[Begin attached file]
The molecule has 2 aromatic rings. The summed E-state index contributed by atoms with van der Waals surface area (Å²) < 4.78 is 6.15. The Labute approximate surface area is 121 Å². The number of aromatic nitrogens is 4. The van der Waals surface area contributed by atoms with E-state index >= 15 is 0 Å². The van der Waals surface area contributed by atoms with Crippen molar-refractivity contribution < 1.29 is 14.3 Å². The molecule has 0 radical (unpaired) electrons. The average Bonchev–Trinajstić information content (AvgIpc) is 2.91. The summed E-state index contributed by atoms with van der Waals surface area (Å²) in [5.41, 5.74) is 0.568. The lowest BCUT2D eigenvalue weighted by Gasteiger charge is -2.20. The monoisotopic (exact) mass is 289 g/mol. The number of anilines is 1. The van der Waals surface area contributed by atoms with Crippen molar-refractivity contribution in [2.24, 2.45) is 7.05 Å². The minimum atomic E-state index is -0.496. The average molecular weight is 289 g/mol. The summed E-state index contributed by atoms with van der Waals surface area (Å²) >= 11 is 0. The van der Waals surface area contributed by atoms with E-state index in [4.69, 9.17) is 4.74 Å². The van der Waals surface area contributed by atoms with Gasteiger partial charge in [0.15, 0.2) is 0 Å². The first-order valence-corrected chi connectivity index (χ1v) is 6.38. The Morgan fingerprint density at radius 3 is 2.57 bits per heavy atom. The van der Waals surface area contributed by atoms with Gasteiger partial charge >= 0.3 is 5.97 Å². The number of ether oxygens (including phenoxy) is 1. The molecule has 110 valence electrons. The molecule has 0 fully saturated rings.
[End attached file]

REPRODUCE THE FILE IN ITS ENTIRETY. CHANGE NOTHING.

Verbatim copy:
The molecule has 2 aromatic rings. The summed E-state index contributed by atoms with van der Waals surface area (Å²) < 4.78 is 6.15. The Labute approximate surface area is 121 Å². The number of aromatic nitrogens is 4. The van der Waals surface area contributed by atoms with E-state index >= 15 is 0 Å². The van der Waals surface area contributed by atoms with Crippen molar-refractivity contribution < 1.29 is 14.3 Å². The molecule has 0 radical (unpaired) electrons. The average Bonchev–Trinajstić information content (AvgIpc) is 2.91. The summed E-state index contributed by atoms with van der Waals surface area (Å²) in [5.41, 5.74) is 0.568. The lowest BCUT2D eigenvalue weighted by Gasteiger charge is -2.20. The monoisotopic (exact) mass is 289 g/mol. The number of anilines is 1. The van der Waals surface area contributed by atoms with Crippen molar-refractivity contribution in [2.24, 2.45) is 7.05 Å². The minimum atomic E-state index is -0.496. The average molecular weight is 289 g/mol. The summed E-state index contributed by atoms with van der Waals surface area (Å²) >= 11 is 0. The van der Waals surface area contributed by atoms with E-state index in [4.69, 9.17) is 4.74 Å². The van der Waals surface area contributed by atoms with Gasteiger partial charge in [0.15, 0.2) is 0 Å². The first-order valence-corrected chi connectivity index (χ1v) is 6.38. The Morgan fingerprint density at radius 3 is 2.57 bits per heavy atom. The van der Waals surface area contributed by atoms with Gasteiger partial charge >= 0.3 is 5.97 Å². The number of ether oxygens (including phenoxy) is 1. The molecule has 110 valence electrons. The molecule has 0 fully saturated rings.